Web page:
The precise and thoughtful movements of a Japanese hostess or a tea master when performing traditional tea ceremony, known in Japan as Chanoyu, have highly spiritual as well as psychological value to all participants.
The gentle strokes of a Japanese woman during the Ikebana flower arrangement, the bows appending the fragrant incense as well as the mind-refreshing tea ceremonies have a common ground – they are all manifestations of the asian Zen philosophy.
Anyone who has visited the Zen temples in Japan can comprehend better the underlying concepts of these for lay people seemingly unimportant tasks – the peaceful movements, the humility and self-less manners. Calming and impactful, these all stem from the same root:
Balancing one’s mind in order to be in harmony with nature (our surroundings) is the ultimate goal of these activities.
Monaco has a significant Japanese presence. Many visitors and locals alike enjoy a stroll in the principality’s seaside Japanese garden, and some stumble upon the charming bamboo shelter tea house. There are more inspiring asiatic activities taking place though. Throughout the year, the cultural muscle of Monaco exercises its clout during manifold multi-disciplinary workouts. Printemps des Arts being one of the most challenging and vigor-showcasing acts of all.
The Chanoyu Japanese tea ceremony was performed this year by a tea master So-oku SEN inside the Monaco’s iconic Hotel du Paris. What was the most striking to my highly perceptive eyes was how the delicate colours and gentle gestures depicted in the gigantic French murals adorning the walls of the Salle Empire blended unanimously with the ceremony itself.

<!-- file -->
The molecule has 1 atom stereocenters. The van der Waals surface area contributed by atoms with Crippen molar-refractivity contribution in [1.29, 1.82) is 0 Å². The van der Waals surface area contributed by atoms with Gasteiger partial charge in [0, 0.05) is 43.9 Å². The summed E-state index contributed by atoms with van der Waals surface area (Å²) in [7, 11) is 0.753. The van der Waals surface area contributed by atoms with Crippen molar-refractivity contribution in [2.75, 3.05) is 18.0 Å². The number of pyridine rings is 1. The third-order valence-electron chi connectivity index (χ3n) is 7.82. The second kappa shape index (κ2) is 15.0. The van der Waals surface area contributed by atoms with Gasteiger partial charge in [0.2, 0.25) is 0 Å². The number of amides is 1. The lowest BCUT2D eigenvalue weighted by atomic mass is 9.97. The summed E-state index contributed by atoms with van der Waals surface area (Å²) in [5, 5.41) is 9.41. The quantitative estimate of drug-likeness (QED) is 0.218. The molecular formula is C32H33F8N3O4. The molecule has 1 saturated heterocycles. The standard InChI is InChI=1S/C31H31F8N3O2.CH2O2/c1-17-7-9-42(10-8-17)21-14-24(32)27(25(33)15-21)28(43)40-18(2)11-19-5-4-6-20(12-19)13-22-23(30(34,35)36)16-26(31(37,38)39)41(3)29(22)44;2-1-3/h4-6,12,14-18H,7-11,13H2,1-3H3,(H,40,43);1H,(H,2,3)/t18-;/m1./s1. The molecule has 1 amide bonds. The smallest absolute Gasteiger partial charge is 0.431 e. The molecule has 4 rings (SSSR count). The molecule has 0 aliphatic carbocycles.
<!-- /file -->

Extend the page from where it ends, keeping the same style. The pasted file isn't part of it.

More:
It was a Zen marriage of two genders – one of the French origin while the other was Japanese.
There are many traditional as well as forward-thinking tea schools dusted across Japan. One of the later is the adaptive Printemps des Arts that was established by Sen Ichio Soshu, the first tea master of Mushakouji Senke, who opened the tearoom Kankyuan in Kyoto in 1667. This was located on a street called Mushakouji, hence the school’s name. So-oku SEN is the 15th tea master of the Mushakoji-Senke school.
So-oku SEN designed his own Ryu-re style (Western seating) table since his approach to tea ceremony is more relaxed. It doesn’t have to be rigid and formal. He sees the future of the tea ceremony in embracing the art of tea in everyday life.
Attending the Japanese tea ceremony inspired me to acquire my own Japanese tea utensils when visiting Kyoto. Top left is a bamboo tea whisk called chosen, next to it towers a fine sieve to refine the matcha tea powder, on the right wrapped in green tissue are cleaning tissues for a matcha tea bowl. The ceramic bowls for matcha are on the left hiding behind the tea cups for regular leaf tea, and on the right with the leaf print facing you (the guest) as it should during the tea ceremony. In the forefront rests the bamboo ladle to transfer warm water into the tea bowl. On the tray are the handmade ceramic sweets container for the Wagashi (sweets) served after the matcha is drunk and a precious cherry wood box to keep special tea unaffected from dust, humidity and environmental aromas.
The Zen way of thinking permeates all traditional Japanese arts, crafts and the original way of thinking. Modernisation of the country undermined significantly these generations-influencing values, but luckily there remains not only hope but also dedication and fascination with Japanese culture of some of its caring citizens. Chanoyu remains one of the iron-fisted guardians of the Japanese zen lifestyle.